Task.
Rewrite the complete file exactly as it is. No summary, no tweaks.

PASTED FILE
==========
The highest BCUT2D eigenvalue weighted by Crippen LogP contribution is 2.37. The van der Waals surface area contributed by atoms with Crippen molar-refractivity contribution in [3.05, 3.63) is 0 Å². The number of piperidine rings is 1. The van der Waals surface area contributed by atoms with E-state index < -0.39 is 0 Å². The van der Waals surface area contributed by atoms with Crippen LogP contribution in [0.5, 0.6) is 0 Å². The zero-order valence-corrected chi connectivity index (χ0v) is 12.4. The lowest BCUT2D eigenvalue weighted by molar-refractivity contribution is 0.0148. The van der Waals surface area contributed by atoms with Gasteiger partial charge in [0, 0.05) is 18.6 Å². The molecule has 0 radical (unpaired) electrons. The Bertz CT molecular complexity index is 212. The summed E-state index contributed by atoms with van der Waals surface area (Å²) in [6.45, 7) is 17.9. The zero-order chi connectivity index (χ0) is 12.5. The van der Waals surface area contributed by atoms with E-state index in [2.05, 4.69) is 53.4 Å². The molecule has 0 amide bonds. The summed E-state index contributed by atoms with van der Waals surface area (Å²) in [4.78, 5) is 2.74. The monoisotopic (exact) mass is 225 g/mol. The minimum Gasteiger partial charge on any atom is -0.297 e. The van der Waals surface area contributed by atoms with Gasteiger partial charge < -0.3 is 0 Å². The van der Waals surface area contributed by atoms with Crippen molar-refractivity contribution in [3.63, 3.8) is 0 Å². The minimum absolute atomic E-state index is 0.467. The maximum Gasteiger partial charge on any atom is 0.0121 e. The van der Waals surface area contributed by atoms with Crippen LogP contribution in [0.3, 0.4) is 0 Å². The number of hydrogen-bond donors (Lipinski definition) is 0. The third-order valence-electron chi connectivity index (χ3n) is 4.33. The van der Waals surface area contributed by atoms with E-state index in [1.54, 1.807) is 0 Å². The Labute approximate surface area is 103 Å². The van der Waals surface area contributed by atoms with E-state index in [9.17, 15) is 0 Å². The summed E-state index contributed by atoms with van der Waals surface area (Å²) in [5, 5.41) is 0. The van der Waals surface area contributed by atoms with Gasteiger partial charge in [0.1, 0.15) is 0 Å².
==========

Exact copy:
The highest BCUT2D eigenvalue weighted by Crippen LogP contribution is 2.37. The van der Waals surface area contributed by atoms with Crippen molar-refractivity contribution in [3.05, 3.63) is 0 Å². The number of piperidine rings is 1. The van der Waals surface area contributed by atoms with E-state index < -0.39 is 0 Å². The van der Waals surface area contributed by atoms with Crippen LogP contribution in [0.5, 0.6) is 0 Å². The zero-order valence-corrected chi connectivity index (χ0v) is 12.4. The lowest BCUT2D eigenvalue weighted by molar-refractivity contribution is 0.0148. The van der Waals surface area contributed by atoms with Gasteiger partial charge in [0, 0.05) is 18.6 Å². The molecule has 0 radical (unpaired) electrons. The Bertz CT molecular complexity index is 212. The summed E-state index contributed by atoms with van der Waals surface area (Å²) in [6.45, 7) is 17.9. The zero-order chi connectivity index (χ0) is 12.5. The van der Waals surface area contributed by atoms with E-state index in [2.05, 4.69) is 53.4 Å². The molecule has 0 amide bonds. The summed E-state index contributed by atoms with van der Waals surface area (Å²) in [4.78, 5) is 2.74. The monoisotopic (exact) mass is 225 g/mol. The minimum Gasteiger partial charge on any atom is -0.297 e. The van der Waals surface area contributed by atoms with Gasteiger partial charge < -0.3 is 0 Å². The van der Waals surface area contributed by atoms with Crippen molar-refractivity contribution in [3.63, 3.8) is 0 Å². The minimum absolute atomic E-state index is 0.467. The maximum Gasteiger partial charge on any atom is 0.0121 e. The van der Waals surface area contributed by atoms with Crippen LogP contribution in [0.3, 0.4) is 0 Å². The number of hydrogen-bond donors (Lipinski definition) is 0. The third-order valence-electron chi connectivity index (χ3n) is 4.33. The van der Waals surface area contributed by atoms with E-state index in [1.54, 1.807) is 0 Å². The Labute approximate surface area is 103 Å². The van der Waals surface area contributed by atoms with E-state index in [9.17, 15) is 0 Å². The summed E-state index contributed by atoms with van der Waals surface area (Å²) in [5, 5.41) is 0. The van der Waals surface area contributed by atoms with Gasteiger partial charge in [0.1, 0.15) is 0 Å².